National Route 40, or Ruta Cuarenta, runs north-south down the west side of Argentina. It is the longest route in Argentina, at more than 5,000 km (3,100 mi). It has a similar charm to the US Rt 66, a road with little traffic, connecting small towns with large stretches of nothing in-between. It’s popular with vacationers and road-trippers. There is even Ruta 40 kitsch, I couldn’t resist a sticker for my bike. It seems to be the route for traveling cyclists, mainly due to the lack of alternative for direct north-south travel in Argentina.
Southbounders seem to be split on riding Ruta 40 or taking a bus and bypassing this leg of the trip altogether. We’ve heard horror stories of the headwinds, heat, and cyclists reporting being bored out of their gourd.
So if you’re thinking of riding Ruta 40, for what it’s worth, here are my thoughts…
It is not THAT bad. It has its moments where I love it and then others where I hate it.
It IS hot. There ARE headwinds. And it CAN be boring.
But it’s not as hot as Central America. The wind is not as bad as the Bolivian Altiplano. It’s nowhere near as boring as the Peruvian Pampa. In fact, it’s not any harder than what we’ve all already been through.
By the time southbound travelers reach Ruta 40, most of us have been on the road for at least a year, some two or more years. It’s easy to understand if we’re starting to experience traveler’s burnout. The landscapes start repeating themselves, like Mother Nature ran out of ideas. We get the feeling we’ve already ridden through this.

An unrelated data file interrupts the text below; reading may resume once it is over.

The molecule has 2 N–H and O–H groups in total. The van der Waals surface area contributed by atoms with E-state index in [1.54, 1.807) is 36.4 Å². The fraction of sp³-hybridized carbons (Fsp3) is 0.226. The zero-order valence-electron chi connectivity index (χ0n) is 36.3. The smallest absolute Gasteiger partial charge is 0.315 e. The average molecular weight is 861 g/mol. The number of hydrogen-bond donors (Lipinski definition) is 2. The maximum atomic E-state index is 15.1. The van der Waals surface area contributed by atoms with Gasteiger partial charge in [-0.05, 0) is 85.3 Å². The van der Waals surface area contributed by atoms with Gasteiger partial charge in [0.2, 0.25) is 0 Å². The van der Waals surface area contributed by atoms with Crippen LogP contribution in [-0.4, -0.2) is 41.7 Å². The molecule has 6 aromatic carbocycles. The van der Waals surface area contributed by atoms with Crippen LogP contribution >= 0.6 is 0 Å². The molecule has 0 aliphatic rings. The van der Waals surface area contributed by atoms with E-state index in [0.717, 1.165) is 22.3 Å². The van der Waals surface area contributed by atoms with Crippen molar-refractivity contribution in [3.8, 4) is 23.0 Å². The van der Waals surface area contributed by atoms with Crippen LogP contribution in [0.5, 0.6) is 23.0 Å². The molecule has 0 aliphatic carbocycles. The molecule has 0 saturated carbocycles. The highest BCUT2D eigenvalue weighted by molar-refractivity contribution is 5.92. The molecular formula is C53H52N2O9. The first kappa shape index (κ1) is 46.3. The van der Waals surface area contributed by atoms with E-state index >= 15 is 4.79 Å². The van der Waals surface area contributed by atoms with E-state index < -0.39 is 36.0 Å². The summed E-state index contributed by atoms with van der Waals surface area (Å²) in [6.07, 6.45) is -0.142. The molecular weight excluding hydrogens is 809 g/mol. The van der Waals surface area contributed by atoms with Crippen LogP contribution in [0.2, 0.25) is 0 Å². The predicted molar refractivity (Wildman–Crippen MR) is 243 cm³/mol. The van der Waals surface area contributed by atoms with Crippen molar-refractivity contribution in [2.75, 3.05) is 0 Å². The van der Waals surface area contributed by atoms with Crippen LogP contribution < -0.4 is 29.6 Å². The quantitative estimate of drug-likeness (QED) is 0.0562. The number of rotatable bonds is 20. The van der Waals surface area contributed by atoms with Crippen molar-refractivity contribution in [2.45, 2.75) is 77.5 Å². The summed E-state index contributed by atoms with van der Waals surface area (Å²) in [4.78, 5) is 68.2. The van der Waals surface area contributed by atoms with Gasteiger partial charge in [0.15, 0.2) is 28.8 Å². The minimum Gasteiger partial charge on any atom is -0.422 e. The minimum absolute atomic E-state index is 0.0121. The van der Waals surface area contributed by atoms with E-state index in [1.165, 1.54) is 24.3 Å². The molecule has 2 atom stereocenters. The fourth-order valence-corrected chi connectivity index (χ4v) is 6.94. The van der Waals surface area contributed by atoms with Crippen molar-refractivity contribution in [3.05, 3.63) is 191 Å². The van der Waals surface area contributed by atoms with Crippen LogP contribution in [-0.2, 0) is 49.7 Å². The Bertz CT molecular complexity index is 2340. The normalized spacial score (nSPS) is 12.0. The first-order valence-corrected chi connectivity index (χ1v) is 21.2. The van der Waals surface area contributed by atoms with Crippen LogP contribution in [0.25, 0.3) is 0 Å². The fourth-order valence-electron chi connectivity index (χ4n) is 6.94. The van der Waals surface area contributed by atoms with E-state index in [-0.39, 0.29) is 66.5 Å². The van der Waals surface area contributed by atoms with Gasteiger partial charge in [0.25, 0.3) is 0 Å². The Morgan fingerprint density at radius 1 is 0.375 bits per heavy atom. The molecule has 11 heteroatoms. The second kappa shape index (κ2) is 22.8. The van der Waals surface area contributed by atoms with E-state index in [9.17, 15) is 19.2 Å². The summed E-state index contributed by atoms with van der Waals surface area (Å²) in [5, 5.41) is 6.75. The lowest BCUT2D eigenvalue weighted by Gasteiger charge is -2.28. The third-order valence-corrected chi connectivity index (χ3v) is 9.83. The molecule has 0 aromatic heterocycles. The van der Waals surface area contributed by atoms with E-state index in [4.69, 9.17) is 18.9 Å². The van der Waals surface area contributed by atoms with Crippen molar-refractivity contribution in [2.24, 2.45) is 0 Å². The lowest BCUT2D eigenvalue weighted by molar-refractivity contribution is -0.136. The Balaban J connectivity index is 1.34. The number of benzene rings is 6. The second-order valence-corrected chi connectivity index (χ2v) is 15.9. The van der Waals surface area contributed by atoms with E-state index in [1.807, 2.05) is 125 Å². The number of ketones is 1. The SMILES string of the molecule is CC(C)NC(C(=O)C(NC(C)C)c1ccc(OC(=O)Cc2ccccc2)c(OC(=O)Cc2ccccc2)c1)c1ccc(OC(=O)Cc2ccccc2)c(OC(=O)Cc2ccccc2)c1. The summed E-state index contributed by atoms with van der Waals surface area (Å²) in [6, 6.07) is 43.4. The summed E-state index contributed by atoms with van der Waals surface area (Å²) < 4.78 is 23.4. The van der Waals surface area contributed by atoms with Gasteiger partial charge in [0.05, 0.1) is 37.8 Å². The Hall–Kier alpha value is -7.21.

I think we are all a touch traumatized from the extreme conditions of the Altiplano; freezing temperatures, hellacious winds, bad road conditions, lack of food and water. We came down off the Altiplano into Argentina and for the first time in a LONG time, it was easy. And we had it easy for two weeks. We don’t want to go back to the place where every day is a struggle.
And with our nearing proximity to the Patagonia, it gets us all thinking of the incredible beauty and surreal landscapes we’ve heard about from northbounders and have been dreaming about since back in the days of planning, before our first pedal stroke. We look at the map and we see the long stretch of Ruta 40, nearly 1500 miles from Cafayate to San Martín de los Andes, the notorious stretch of nothingness. We know what’s ahead from all the traveling cyclists who have gone before us. We’re all a little weary and impatient. We just want to be there already.